Sacred Art in Public Places

The ACU Art Collection contains over 1,000 diverse artworks dating from the 13th century to the contemporary, representing a wide range of disciplines and media. The collection is organised into four sections comprising the Modern and Contemporary Art Collection, presenting work by Australian and international artists, the Chapel Collection holding sacred art used in the service of worship or devotion, the Ceremonial Collection featuring the Biccherna book, processional mace and ACU ceremonial robes, and the Historical Collection with botanical specimens, 15th century chasubles, embroidered vestments and furniture, and art historical items.Works from the collection are widely displayed throughout the campuses, with an emphasis on limiting the number of artworks held in storage and providing greater visual access to this important asset. With a large proportion of the collection reflecting religious themes, the placement of these works supports the expression of the University’s spiritual values and mission in both sacredand public spaces, including chapels, libraries, and lecture theatres, and the Vice-Chancellor’s office where visitingdignitaries are reminded of the importance of religious art in study, reflection and academic rigour on every level.Significant examples of sacred artwork displayed on the Brisbane campus include the commission of a statue of Catherine McAuley, the iconic founder of the Sisters of Mercy, by celebrated Australian artist Peter Wegner, which will be displayedin front of the chapel, and a moving depiction of the Flight into Egypt by Joyce Meyer which has pride of place in the Vice-Chancellor’s reception. The recent opening of the Mercy building has provided a wonderful opportunity for the siting of another recent acquisition painted by notable Italian renaissanceartist Matteo di Giovanni di Bartolo. The striking work Madonna with child and St. John the Baptist painted c. 1490 provides a profound and moving impact within the entry foyer of this notable new facility.Similar displays of spiritual art are experienced on all ACU campuses, with none more prominent than the majestic carving of Christ on a Cross which is a major feature within the Phillipa Brazill Lecture Theatre at the St. Patrick’s campus in Melbourne. The impact of sacred art in public spaces can be both obvious and subtle, ranging from theclear religious message reflected in the nature and positioning of such an iconic item, to the refined suggestion of devotion contained in quiet and sometimes unexpected appearances of divine objects. Space responds to, and is given meaning through art, and the spirituality and reflection conferred by the placement of religious artwork promotes a calmness and contemplation within the university and wider community.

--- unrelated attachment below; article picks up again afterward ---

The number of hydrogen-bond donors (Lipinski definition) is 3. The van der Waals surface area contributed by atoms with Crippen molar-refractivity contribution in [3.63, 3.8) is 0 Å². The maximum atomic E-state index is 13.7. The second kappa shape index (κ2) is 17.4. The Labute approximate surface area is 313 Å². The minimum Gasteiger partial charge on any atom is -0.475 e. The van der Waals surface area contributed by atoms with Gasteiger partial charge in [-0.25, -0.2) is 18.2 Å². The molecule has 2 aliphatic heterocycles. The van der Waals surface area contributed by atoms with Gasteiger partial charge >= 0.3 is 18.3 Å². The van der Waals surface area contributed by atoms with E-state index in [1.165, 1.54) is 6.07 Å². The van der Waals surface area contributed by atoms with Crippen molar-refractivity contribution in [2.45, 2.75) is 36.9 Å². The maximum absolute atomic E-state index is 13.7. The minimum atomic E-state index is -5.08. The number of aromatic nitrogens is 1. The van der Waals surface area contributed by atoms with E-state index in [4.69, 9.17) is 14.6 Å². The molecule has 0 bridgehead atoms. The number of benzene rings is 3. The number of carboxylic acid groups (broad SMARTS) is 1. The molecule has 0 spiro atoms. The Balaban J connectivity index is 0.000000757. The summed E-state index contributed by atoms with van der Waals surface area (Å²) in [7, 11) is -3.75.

Caroline Field

GDFA (Printmaking), MA (Fine Arts),GD MuseumStudies, has been Curator of the ACU Art Collection since 2016. She has extensive knowledge of Australian art, encompassing artistic assessment,collection management and presentation.Previous positions include Director of the City of Horsham Regional Art Gallery,and Manager/Curator of the Museum of Art, Deakin University.

ACU Centre for Liturgy – March 2019

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